just within his own Department but across Government.
DCMS as policy developer
52. Heritage has played a comparatively small part
in the legislative effort of DCMS and its forebears. In the last
ten years, licensing, the Lottery, regulation of gambling, and
communications have taken up the giant's share of DCMS Ministers'
time in Parliament; and some recent examples of legislation affecting
the heritage sector - for instance the Treasure Act 1996 and the
Dealing in Cultural Objects (Offences) Act 2003 - were guided
through Parliament as private Members' bills, albeit Government-supported
ones. The most recent example of substantial primary legislation
concerning the historic environment is the Planning (Listed Buildings
and Conservation Areas) Act 1990, which was largely a clarifying
measure, filtering heritage provisions from planning ones and
creating a distinction between functions when, arguably, integration
was more important. The low level of major legislation concerning
the historic environment does not necessarily imply neglect on
the part of DCMS or other departments with which responsibility
is shared, rather that the need for reform in other areas of policy
has been greater.
53. The picture is now changing, as DCMS has definite
plans for reform of the heritage protection system, which will
involve primary legislation. These reforms, known in the sector
as "HPR" - Heritage Protection Reform - have had a protracted
birth. The DCMS policy paper The Historic Environment: A Force
for our Future, published in December 2001, announced an intention
to review the case for integrating controls protecting heritage
assets into a single regime,
but the substantial reform now proposed was signalled by the Secretary
of State only in November 2002. A consultation paper with detailed
proposals aiming to achieve "a more simple, open, flexible
but rigorous system" for heritage protection was published
in July 2003. A further
paper was published in June 2004 drawing conclusions from the
responses to the consultation and sketching a future course of
action. The foreword
by the then Minister for Media and Heritage (Lord McIntosh of
Haringey) envisaged a White Paper in 2005 with a view to seeking
Parliamentary time "at the first opportunity - probably in
2006-07". The present Minister for Culture confirmed to us
that he expected publication of the White Paper to be in autumn
2006: in part the
delay was to acknowledge and take into account this Committee's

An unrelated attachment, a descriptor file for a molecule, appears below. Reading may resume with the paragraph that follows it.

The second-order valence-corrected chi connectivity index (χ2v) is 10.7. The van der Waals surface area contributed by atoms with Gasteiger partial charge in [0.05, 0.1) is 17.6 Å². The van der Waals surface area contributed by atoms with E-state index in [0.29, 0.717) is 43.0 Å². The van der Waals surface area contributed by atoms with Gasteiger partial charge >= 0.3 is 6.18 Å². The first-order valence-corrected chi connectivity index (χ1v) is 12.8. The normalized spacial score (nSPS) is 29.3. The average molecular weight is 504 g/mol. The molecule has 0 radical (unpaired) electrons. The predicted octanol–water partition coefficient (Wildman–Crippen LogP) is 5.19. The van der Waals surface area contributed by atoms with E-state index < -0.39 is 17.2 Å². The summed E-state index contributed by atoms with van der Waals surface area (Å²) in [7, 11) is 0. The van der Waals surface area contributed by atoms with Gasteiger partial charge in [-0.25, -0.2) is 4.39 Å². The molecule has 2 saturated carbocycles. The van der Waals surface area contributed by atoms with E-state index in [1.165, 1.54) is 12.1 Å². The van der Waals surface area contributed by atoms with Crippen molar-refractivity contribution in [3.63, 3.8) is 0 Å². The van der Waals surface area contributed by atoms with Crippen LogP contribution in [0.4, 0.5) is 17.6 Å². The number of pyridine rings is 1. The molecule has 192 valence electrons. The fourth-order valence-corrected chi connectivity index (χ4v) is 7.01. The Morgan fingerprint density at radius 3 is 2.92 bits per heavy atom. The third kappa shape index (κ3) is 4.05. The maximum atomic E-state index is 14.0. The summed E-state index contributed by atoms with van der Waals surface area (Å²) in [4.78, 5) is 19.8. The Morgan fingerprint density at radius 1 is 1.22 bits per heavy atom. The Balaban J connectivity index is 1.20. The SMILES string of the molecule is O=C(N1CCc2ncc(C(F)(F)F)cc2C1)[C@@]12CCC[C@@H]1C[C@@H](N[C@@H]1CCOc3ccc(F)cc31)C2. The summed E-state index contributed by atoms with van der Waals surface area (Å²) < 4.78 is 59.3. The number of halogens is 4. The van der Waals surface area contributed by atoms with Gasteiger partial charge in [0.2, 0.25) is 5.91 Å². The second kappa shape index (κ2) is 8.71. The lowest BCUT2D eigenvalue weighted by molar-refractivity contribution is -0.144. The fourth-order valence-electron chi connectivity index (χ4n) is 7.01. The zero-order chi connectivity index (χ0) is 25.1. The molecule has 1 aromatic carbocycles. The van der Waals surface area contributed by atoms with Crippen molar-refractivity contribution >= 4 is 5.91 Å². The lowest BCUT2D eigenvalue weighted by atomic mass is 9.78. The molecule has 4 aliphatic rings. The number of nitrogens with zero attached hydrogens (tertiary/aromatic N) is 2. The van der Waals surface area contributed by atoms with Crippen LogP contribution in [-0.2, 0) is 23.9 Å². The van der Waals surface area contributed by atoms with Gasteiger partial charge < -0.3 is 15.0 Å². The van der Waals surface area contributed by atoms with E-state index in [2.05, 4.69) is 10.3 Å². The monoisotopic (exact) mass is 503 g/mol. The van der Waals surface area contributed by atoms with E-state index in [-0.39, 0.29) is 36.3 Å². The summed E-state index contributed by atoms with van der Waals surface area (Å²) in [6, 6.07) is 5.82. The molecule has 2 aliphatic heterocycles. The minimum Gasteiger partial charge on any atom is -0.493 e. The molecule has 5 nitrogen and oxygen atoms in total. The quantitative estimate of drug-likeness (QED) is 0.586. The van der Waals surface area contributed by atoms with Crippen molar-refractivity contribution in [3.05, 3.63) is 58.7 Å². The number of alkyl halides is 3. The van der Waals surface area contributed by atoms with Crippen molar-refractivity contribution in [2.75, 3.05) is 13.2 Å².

report. Although not stated to us explicitly by either English
Heritage or by DCMS in oral or written evidence, the expected
date for implementation of the reforms seems to be 2010. The Royal
Institute of British Architects referred in evidence to the former
ODPM Select Committee to the "stately progress" of the
Heritage Protection Review. It is with some justification that
it described progress to us as having "slowed to a geriatric
54. Our terms of reference specifically invited submissions
on what DCMS should identify as priorities in the White Paper,
and most responses took up that invitation. From the start, the
White Paper has been associated with reform of elements of the
statutory heritage protection regime and little else. Some of
those who submitted evidence were clearly frustrated at the slow
progress of the reforms themselves and regretted what they saw
as the lack of urgency shown by DCMS,
although these views were balanced to some extent by an appreciation
of the efforts made by DCMS to consult openly and inclusively.
55. Some witnesses clearly see it as essential that
the White Paper should consist of a more wide-ranging set of reforms,
for instance involving planning guidance and strengthening protection
in conservation areas.
Section 3 of this report looks in detail at the proposals which
are expected to form the backbone of the White Paper, and we make
observations at that point on the fitness of the Government's
proposals and on other specific reforms that might appear in the
White Paper. For now we note that DCMS's
approach to reform of the heritage protection system has been
less than energetic. The process of consultation on the reforms
has been commendably thorough, but the slow progress is placing
stakeholders in limbo and delaying decisions by local authorities
on medium-term allocation of resources.
56. Other witnesses called for the White Paper to
articulate once again the value of heritage set out in A Force
for our Future in 2001 and to recognise heritage as a cultural
asset. The National
Trust, for instance, argued that the White Paper should, "as
well as setting a vision for the historic environment as a whole
the case for the better protection and management of the historic
environment - outlining its role in improving our quality of life,
fostering community identity and engagement and underpinning both
urban and rural regeneration".
Much of this has however already been said by the Government.
While we see no harm in restating
principles, the groundwork has already been laid: the priority
for the Heritage White Paper is to state exactly what action the
Government proposes to take and when, and how it expects to resource
its plans in the medium term.
DCMS as funder
57. The heritage sector looks to DCMS to secure the
funding needed for the adequate protection of heritage assets.
Much of this funding will be channelled through English Heritage
in the form of repair grants and funding for national statutory
amenity societies and others; but DCMS also determines the proportion
of distributable Lottery funds to be awarded to the heritage good
cause, and it is the body best placed to secure favourable fiscal
treatment from the Treasury for voluntary bodies, private owners
and others with direct responsibility for repair and maintenance
of historic assets.
58. A comparison between resource budgets in 2000-01
and in 2006-07 demonstrates that heritage has done relatively
poorly in terms of the share of the DCMS spending pot:
Table 4: DCMS resource budgets 2000-01 and 2006-07, selected divisions